He leaned back on one arm, trying his damnedest not to look like an infatuated schoolboy. Instead of sitting here mooning over her, he ought to find out what he could about the local situation. Whatever she knew might come in handy when he started searching for that railroad promoter.
“So, you live out here, Mrs., uh…”
“Langford,” she finished.
He tried the name in his head. Mrs. Langford. Nope, he preferred Venus.
She bit off a small piece of jerky with perfect white teeth, chewed slowly and swallowed before continuing. “Yes, I live…” Her voice trailed off and her lashes lowered.
He leaned forward, worried. “Something wrong?”
She shook her head. “I'm sorry, Mr. O'Connor. I wasn't honest before. I don't live around here. I was headed for a friend’s house before starting back to Fort Scott.”
That she'd fibbed about where she lived didn't surprise him. She'd done it so he'd think her husband was nearby. But where she was going astonished him. “Fort Scott? That's another two days’ ride.”
“By rail it’s only a couple hours. But the line hasn’t reached Girard yet, so we have to go a few miles north to meet the workers’ train.”
“I was traveling with an escort. He attended a meeting earlier today in Baxter Springs and didn’t make it back. We’d arranged to stay overnight at a friend’s farm, so I thought I’d meet him there.”
“Your husband abandoned you in Girard?”
Irritation flickered across her face. “He’s not my husband, and he didn’t abandon me.”
It was on the tip of Buck’s tongue to ask why she was traveling with a man who wasn’t her husband. But then, what did he care who she traveled with? He opted for a safer question. “Why were you there? From what I hear, it’s not exactly a safe place for a woman.”
She finished chewing the last bite before responding. “I had business in town.”
Her lips sealed. Apparently, she didn’t wish to elaborate.
Buck smoothed his mustache with his thumb and forefinger, mulling over her hesitation. Just what kind of business would a wealthy lady have with a bunch of rowdy settlers? When he’d come up on her, she’d been terrified, even after he told her he was trying to help. Had even offered him money. More money…
His scalp began to tingle, a sure sign something wasn’t right. He leaned forward, draping an arm over his knee to appear casual. “I didn't mean to frighten you when I rode up. You must've been expecting trouble.”
“Trouble is one way to put it….” She toyed with a curl at her cheek, not meeting his eyes. “You see, I thought you were going to kill me.”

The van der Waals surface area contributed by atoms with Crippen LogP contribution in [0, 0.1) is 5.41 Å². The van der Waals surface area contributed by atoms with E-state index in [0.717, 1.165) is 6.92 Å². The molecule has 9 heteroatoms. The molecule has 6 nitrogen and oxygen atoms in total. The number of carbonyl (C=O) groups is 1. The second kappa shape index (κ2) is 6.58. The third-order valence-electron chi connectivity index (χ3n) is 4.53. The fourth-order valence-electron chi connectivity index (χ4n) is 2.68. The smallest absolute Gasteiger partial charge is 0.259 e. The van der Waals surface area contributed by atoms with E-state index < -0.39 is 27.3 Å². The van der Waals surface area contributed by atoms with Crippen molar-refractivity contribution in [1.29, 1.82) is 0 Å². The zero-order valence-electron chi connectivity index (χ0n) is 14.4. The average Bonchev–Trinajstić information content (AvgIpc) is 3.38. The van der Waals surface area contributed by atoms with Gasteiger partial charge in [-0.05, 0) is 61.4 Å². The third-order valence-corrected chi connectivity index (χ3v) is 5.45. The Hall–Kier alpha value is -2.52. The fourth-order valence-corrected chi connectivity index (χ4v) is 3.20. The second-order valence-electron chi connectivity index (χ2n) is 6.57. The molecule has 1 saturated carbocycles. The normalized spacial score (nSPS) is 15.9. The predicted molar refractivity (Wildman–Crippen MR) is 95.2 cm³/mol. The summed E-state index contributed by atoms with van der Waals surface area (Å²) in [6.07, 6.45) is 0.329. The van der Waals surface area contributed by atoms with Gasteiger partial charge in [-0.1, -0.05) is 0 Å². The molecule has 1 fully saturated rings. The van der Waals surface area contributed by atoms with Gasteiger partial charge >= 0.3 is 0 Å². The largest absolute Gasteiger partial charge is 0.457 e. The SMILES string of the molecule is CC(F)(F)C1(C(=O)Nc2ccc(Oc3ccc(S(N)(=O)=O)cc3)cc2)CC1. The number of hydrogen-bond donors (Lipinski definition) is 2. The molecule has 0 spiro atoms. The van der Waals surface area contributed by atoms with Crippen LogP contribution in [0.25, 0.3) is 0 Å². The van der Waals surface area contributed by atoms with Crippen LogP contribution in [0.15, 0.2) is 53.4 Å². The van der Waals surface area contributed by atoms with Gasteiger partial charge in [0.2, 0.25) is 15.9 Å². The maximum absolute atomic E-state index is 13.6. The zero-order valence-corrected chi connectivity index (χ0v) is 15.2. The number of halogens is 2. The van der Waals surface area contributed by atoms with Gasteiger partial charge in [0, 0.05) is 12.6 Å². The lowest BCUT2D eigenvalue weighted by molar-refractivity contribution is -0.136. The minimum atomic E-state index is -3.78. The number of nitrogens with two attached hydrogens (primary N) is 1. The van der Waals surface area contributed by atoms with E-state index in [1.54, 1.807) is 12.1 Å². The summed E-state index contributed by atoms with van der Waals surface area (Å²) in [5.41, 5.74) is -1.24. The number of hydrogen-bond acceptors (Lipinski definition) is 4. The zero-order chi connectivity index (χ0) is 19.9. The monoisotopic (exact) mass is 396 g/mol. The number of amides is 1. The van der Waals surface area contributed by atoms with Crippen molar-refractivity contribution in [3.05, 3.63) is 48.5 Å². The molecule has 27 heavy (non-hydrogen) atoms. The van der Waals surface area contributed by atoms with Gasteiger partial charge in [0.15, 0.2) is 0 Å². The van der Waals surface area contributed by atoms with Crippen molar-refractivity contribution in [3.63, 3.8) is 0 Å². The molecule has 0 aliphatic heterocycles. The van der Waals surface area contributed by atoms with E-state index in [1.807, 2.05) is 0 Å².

a Rafflecopter giveaway

Have you ever been on a train? Do you have a favorite story you can share?

Those who comment can enter the drawing for a free copy of Her Bodyguard. I'm also giving away copies of Passion's Prize, the first book in the series, which I co-authored with Golden Heart sisters Jennifer Jakes and Jacqui Nelson. Passion's Prize features three interwoven novellas about a spy, a former madam and an railroad heiress who get caught up in a cutthroat competition between two lines racing for riches.

Also, this month I'm running a special drawing at my website to give away a two-day stay at the Victorian mansion featured in my book. You won't want to miss your chance to enter.


  1. Have I ever been on a train? I racked my brain and I can honestly say I've been on a 'retired train', but not an active one. The train I remember the most was in Alaska, right outside of Anchorage there's a rest stop with a train built for clearing snow of the tracks. It had this enormous circular metal contraption attached to the front. When I think of a train getting caught in the snow, it also reminds me of Agatha Christie Poirot, "Murder on the Orient Express".

    1. That sounds really cool! I'd love to ride a train through Alaska! Thanks for stopping by and commenting.

  2. When there were really still trains running, my older sister and I rode 70 miles to visit our aunt. We got off of the train on the 'wrong' side and didn't see her. My sister said she could find the house, so we walked a few blocks.. Auntie was frantic, we were 5 & 7.... Also have been on the Alaskan train back from Denali!

    1. Whoa! I'll bet your aunt was frantic! I used to take a train from Florida to Georgia every summer to visit relatives. I remember sitting by a woman who had a basket of fried chicken. She offered to share. I think the Alaskan train ride sounds awesome! Thanks for stopping by!

  3. Yes, a few times when I was really young. Flying was way too expensive for our family then. I live on an island so we had to take a ferry over to catch the train. All part of a grand adventure for us kids.

    1. An island? Romantic. My favorite ferry ride was one over to Victoria Island in Canada. Fond memories. Thanks for sharing yours!

  4. Tim and I have always wanted to take the train. It's on his big Bucket list !
    He's ridden the commuter from Philly to NYC, but it's a sleeper car that he wants to experience.

    Best of luck with the new release E.E. !!

    1. Thanks, Angie! I think going cross country on the train, with sleeper car, would be so cool. You should do that! Appreciate you stopping by.

  5. Yes; no stories to share

    bn100candg at hotmail dot com

  6. I've been on several train trips. I rode the Chessie Special when it came around when I was a teen. My hubby and I have also taken two semi-romantic trips: one that included a weekend stop in a Michigan resort town and another on a vintage train.

    But the most memorable was when I took a train to pick up my (at the time) 5 year old nephew to bring him home with me for a visit. He loved trains and the tracks went right by his house. Something happened and the train lost power and after sitting on it in the heat for a few hours we were finally bussed to where we could get on another train that worked. LOL

    Marcy Shuler

    1. Yikes! That ride with your nephew doesn't sound too fun. But riding the Chessie Special would be cool. Recently, we took the family to Durango and rode the steam train to Silverton. Recommend highly! Thanks for stopping by!